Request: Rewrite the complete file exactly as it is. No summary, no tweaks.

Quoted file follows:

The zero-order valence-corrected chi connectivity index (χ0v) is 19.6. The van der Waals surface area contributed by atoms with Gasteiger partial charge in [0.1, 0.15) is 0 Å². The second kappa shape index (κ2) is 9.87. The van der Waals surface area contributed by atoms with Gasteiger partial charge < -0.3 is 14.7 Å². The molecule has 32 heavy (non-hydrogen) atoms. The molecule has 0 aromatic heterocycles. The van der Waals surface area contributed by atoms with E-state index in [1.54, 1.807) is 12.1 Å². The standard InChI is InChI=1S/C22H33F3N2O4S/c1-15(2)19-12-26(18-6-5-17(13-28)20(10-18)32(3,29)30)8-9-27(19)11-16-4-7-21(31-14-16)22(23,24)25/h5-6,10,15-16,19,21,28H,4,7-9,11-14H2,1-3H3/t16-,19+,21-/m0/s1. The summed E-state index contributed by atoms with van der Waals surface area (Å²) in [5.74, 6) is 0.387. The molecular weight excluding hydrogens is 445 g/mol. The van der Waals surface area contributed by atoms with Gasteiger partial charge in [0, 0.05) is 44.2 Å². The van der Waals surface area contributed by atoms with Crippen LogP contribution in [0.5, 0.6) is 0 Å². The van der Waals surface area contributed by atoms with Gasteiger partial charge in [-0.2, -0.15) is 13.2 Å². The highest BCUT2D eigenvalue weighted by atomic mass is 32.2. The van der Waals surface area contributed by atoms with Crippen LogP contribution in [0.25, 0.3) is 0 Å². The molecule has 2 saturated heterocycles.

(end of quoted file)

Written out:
The zero-order valence-corrected chi connectivity index (χ0v) is 19.6. The van der Waals surface area contributed by atoms with Gasteiger partial charge in [0.1, 0.15) is 0 Å². The second kappa shape index (κ2) is 9.87. The van der Waals surface area contributed by atoms with Gasteiger partial charge < -0.3 is 14.7 Å². The molecule has 32 heavy (non-hydrogen) atoms. The molecule has 0 aromatic heterocycles. The van der Waals surface area contributed by atoms with E-state index in [1.54, 1.807) is 12.1 Å². The standard InChI is InChI=1S/C22H33F3N2O4S/c1-15(2)19-12-26(18-6-5-17(13-28)20(10-18)32(3,29)30)8-9-27(19)11-16-4-7-21(31-14-16)22(23,24)25/h5-6,10,15-16,19,21,28H,4,7-9,11-14H2,1-3H3/t16-,19+,21-/m0/s1. The summed E-state index contributed by atoms with van der Waals surface area (Å²) in [5.74, 6) is 0.387. The molecular weight excluding hydrogens is 445 g/mol. The van der Waals surface area contributed by atoms with Gasteiger partial charge in [0, 0.05) is 44.2 Å². The van der Waals surface area contributed by atoms with Crippen LogP contribution in [0.5, 0.6) is 0 Å². The van der Waals surface area contributed by atoms with Gasteiger partial charge in [-0.2, -0.15) is 13.2 Å². The highest BCUT2D eigenvalue weighted by atomic mass is 32.2. The van der Waals surface area contributed by atoms with Crippen LogP contribution in [0.25, 0.3) is 0 Å². The molecule has 2 saturated heterocycles.